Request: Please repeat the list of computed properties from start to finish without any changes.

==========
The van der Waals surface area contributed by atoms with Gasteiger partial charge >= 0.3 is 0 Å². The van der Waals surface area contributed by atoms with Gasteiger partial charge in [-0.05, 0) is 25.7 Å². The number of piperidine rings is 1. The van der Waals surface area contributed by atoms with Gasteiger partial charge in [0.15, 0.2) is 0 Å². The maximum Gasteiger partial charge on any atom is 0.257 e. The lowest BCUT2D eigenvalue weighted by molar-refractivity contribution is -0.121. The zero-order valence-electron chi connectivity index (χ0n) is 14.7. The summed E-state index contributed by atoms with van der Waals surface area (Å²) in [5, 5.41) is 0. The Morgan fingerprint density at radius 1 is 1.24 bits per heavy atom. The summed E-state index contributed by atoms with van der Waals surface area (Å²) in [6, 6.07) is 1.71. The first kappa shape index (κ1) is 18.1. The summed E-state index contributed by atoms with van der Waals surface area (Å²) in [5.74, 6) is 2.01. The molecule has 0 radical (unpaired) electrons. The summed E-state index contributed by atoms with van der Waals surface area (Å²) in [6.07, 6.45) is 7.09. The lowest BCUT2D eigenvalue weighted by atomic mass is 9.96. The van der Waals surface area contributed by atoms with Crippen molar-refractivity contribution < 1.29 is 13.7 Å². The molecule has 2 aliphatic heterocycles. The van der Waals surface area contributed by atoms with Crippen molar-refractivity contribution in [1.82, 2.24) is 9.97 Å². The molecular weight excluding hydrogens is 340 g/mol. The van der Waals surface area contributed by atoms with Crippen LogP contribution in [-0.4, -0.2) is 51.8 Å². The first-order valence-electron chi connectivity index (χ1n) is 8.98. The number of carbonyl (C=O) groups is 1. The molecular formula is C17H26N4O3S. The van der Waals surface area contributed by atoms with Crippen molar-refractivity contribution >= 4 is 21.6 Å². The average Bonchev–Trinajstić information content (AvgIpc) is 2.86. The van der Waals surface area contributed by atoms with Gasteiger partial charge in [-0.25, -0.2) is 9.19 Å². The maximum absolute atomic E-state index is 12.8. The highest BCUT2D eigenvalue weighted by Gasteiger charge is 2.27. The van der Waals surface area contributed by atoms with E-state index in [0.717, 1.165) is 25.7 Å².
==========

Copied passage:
The van der Waals surface area contributed by atoms with Gasteiger partial charge >= 0.3 is 0 Å². The van der Waals surface area contributed by atoms with Gasteiger partial charge in [-0.05, 0) is 25.7 Å². The number of piperidine rings is 1. The van der Waals surface area contributed by atoms with Gasteiger partial charge in [0.15, 0.2) is 0 Å². The maximum Gasteiger partial charge on any atom is 0.257 e. The lowest BCUT2D eigenvalue weighted by molar-refractivity contribution is -0.121. The zero-order valence-electron chi connectivity index (χ0n) is 14.7. The summed E-state index contributed by atoms with van der Waals surface area (Å²) in [5, 5.41) is 0. The Morgan fingerprint density at radius 1 is 1.24 bits per heavy atom. The summed E-state index contributed by atoms with van der Waals surface area (Å²) in [6, 6.07) is 1.71. The first kappa shape index (κ1) is 18.1. The summed E-state index contributed by atoms with van der Waals surface area (Å²) in [5.74, 6) is 2.01. The molecule has 0 radical (unpaired) electrons. The summed E-state index contributed by atoms with van der Waals surface area (Å²) in [6.07, 6.45) is 7.09. The lowest BCUT2D eigenvalue weighted by atomic mass is 9.96. The van der Waals surface area contributed by atoms with Crippen molar-refractivity contribution < 1.29 is 13.7 Å². The molecule has 2 aliphatic heterocycles. The van der Waals surface area contributed by atoms with Crippen molar-refractivity contribution in [1.82, 2.24) is 9.97 Å². The molecular weight excluding hydrogens is 340 g/mol. The van der Waals surface area contributed by atoms with Crippen LogP contribution in [-0.4, -0.2) is 51.8 Å². The first-order valence-electron chi connectivity index (χ1n) is 8.98. The number of carbonyl (C=O) groups is 1. The molecular formula is C17H26N4O3S. The van der Waals surface area contributed by atoms with Crippen molar-refractivity contribution >= 4 is 21.6 Å². The average Bonchev–Trinajstić information content (AvgIpc) is 2.86. The van der Waals surface area contributed by atoms with Gasteiger partial charge in [-0.25, -0.2) is 9.19 Å². The maximum absolute atomic E-state index is 12.8. The highest BCUT2D eigenvalue weighted by Gasteiger charge is 2.27. The van der Waals surface area contributed by atoms with E-state index in [0.717, 1.165) is 25.7 Å².